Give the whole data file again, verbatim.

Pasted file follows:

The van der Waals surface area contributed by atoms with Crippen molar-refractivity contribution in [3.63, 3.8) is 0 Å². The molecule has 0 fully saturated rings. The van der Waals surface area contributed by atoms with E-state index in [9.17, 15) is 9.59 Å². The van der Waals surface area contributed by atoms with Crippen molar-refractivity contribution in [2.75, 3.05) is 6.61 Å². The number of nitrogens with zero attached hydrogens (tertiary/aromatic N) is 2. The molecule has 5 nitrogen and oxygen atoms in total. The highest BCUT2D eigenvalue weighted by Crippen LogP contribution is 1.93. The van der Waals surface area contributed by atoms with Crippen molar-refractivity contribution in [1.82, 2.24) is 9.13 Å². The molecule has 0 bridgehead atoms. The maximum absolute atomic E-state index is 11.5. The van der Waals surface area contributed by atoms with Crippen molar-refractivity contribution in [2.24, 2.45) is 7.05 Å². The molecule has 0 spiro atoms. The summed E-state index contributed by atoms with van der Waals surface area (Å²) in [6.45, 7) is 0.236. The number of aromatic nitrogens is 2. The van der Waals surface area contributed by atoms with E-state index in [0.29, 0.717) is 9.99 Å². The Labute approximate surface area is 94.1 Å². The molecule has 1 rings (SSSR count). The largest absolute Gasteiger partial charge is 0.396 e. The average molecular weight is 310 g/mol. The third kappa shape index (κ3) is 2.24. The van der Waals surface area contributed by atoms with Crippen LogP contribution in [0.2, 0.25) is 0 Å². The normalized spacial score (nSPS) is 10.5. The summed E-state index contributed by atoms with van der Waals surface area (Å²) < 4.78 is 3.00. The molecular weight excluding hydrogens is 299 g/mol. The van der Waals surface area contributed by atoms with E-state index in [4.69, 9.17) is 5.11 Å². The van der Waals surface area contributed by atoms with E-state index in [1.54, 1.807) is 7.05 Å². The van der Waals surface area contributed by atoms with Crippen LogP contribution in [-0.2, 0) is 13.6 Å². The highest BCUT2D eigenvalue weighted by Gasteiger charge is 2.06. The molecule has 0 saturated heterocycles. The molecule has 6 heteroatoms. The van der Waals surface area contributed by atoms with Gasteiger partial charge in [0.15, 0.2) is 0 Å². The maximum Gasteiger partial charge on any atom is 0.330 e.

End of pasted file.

The van der Waals surface area contributed by atoms with Crippen molar-refractivity contribution in [3.63, 3.8) is 0 Å². The molecule has 0 fully saturated rings. The van der Waals surface area contributed by atoms with E-state index in [9.17, 15) is 9.59 Å². The van der Waals surface area contributed by atoms with Crippen molar-refractivity contribution in [2.75, 3.05) is 6.61 Å². The number of nitrogens with zero attached hydrogens (tertiary/aromatic N) is 2. The molecule has 5 nitrogen and oxygen atoms in total. The highest BCUT2D eigenvalue weighted by Crippen LogP contribution is 1.93. The van der Waals surface area contributed by atoms with Crippen molar-refractivity contribution in [1.82, 2.24) is 9.13 Å². The molecule has 0 bridgehead atoms. The maximum absolute atomic E-state index is 11.5. The van der Waals surface area contributed by atoms with Crippen molar-refractivity contribution in [2.24, 2.45) is 7.05 Å². The molecule has 0 spiro atoms. The summed E-state index contributed by atoms with van der Waals surface area (Å²) in [6.45, 7) is 0.236. The number of aromatic nitrogens is 2. The van der Waals surface area contributed by atoms with E-state index in [0.29, 0.717) is 9.99 Å². The Labute approximate surface area is 94.1 Å². The molecule has 1 rings (SSSR count). The largest absolute Gasteiger partial charge is 0.396 e. The average molecular weight is 310 g/mol. The third kappa shape index (κ3) is 2.24. The van der Waals surface area contributed by atoms with Crippen LogP contribution in [0.2, 0.25) is 0 Å². The normalized spacial score (nSPS) is 10.5. The summed E-state index contributed by atoms with van der Waals surface area (Å²) < 4.78 is 3.00. The molecular weight excluding hydrogens is 299 g/mol. The van der Waals surface area contributed by atoms with E-state index in [4.69, 9.17) is 5.11 Å². The van der Waals surface area contributed by atoms with E-state index in [1.54, 1.807) is 7.05 Å². The van der Waals surface area contributed by atoms with Crippen LogP contribution in [-0.2, 0) is 13.6 Å². The highest BCUT2D eigenvalue weighted by Gasteiger charge is 2.06. The molecule has 0 saturated heterocycles. The molecule has 6 heteroatoms. The van der Waals surface area contributed by atoms with Gasteiger partial charge in [0.15, 0.2) is 0 Å². The maximum Gasteiger partial charge on any atom is 0.330 e.